'R31m heist film no joke'
A movie based on the country's biggest cash-in-transit robbery has been slated for its comic approach by one of the men convicted of the crime.
The film, 31 Million Reasons, set to premiere at the Durban International Film Festival this week, is loosely based on Naresh Veeran's debut crime thriller of the same name.
Starring Isidingo's Jack Devnarain, 31 Million Reasons is set in Durban and produced and directed by award-wining duo Ross Garland and John Barker.
In 2001, 16 people were found guilty of a R31-million cash-in-transit heist from an SBV van - among them five policemen, three SBV guards, a prominent Chatsworth lawyer and six women, three of them sisters.
Only R5-million of the stolen money was recovered, but the assets of the accused were frozen after their arrest and sold on auction to try to recoup some of the funds.
The book was based on just a portion of the actual events of the heist.
Veeran said the book was an account of what could have happened, how the heist could have been planned and where the money could be.
He said the movie did not accurately translate the book. "Things have to be dramatised for film, to create a different kind of drive to the story."
Clive Gounden, one of 16 men sentenced for their role in the heist, said the concept of the movie should have been based on what really happened that night, how much was taken, the reaction of the police and how the location of the money was kept secret.
"If the role players were consulted, it would have benefited everybody. There is nothing better than the truth. The actual crime that was perpetrated was not a social event or something to be proud of. It was a criminal offence.
"As much as it was done by predominantly Indians and the community would have said it was done by people of Indian origin and they were the masterminds, this is not a joke. It's the wrong message that one would not want to send to the general public. I don't think people should have made a joke of it. There should have been criticism rather than laughter over it.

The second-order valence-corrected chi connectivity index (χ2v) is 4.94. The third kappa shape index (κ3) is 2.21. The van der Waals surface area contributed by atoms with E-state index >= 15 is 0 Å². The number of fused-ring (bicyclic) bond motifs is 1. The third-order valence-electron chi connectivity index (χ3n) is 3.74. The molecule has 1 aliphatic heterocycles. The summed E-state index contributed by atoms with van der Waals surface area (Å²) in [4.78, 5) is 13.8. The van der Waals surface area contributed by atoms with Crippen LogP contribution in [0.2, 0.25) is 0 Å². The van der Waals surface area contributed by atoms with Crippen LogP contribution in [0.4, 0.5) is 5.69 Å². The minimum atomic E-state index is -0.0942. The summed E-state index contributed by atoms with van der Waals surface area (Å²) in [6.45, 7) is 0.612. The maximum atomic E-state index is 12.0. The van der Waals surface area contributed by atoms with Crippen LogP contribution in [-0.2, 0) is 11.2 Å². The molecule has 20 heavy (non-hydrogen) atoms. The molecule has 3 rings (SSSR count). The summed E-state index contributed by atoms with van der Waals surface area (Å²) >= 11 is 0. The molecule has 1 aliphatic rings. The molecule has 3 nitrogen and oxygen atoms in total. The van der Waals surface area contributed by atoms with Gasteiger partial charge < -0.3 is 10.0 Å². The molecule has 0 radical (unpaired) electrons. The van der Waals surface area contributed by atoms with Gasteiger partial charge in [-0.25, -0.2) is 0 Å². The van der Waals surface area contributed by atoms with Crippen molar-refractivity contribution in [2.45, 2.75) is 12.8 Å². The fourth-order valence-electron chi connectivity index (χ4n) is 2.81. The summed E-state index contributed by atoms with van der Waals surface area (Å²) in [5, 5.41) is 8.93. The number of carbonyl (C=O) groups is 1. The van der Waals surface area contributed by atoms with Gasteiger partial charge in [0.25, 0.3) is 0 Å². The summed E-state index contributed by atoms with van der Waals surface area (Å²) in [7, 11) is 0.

"For the robbery to have been executed, it took people with a lot of courage. The movie should have been a warning and should educate the public rather than make a mockery," said Gounden.
He was initially sentenced to an effective 43 years in prison - 20 years for the R31-million robbery and 23 years for another R7.4-million heist in 1998 from a cash depot in Pinetown. His sentence was later reduced to 23 years after a successful appeal, for his role in the R31-million robbery.
Gounden - who was released on parole last year after serving 13 years - said he had nothing against the movie as long as it had educational value and prevented people from committing similar offences.
"I'm sure by now the people who were involved would want to tell what really happened on the night of the robbery. If the idea was for the public to know exactly what happened, there should have been some consultation."
But Veeran claimed the movie was not about a robbery that happened 10 years ago, but was based on a book, which loosely associated itself with an incident that happened 10 years ago.
"It's not about the role players or those characters. It is based on an idea and there are lots of ideas around."
He said it was not a comedy, but the story of a robbery.
"The themes are not joy, but greed and corruption. People can choose to laugh at it but it's not funny."
Veeran said he did not think it made a mockery of the events.
"I think he (Gounden) needs to see the movie first to make a judgment like that."
Garland, who has produced movies such as Spud and Confessions of a Gambler , is overseas and was not available for comment.
Co-producer Brad Logan refused to comment.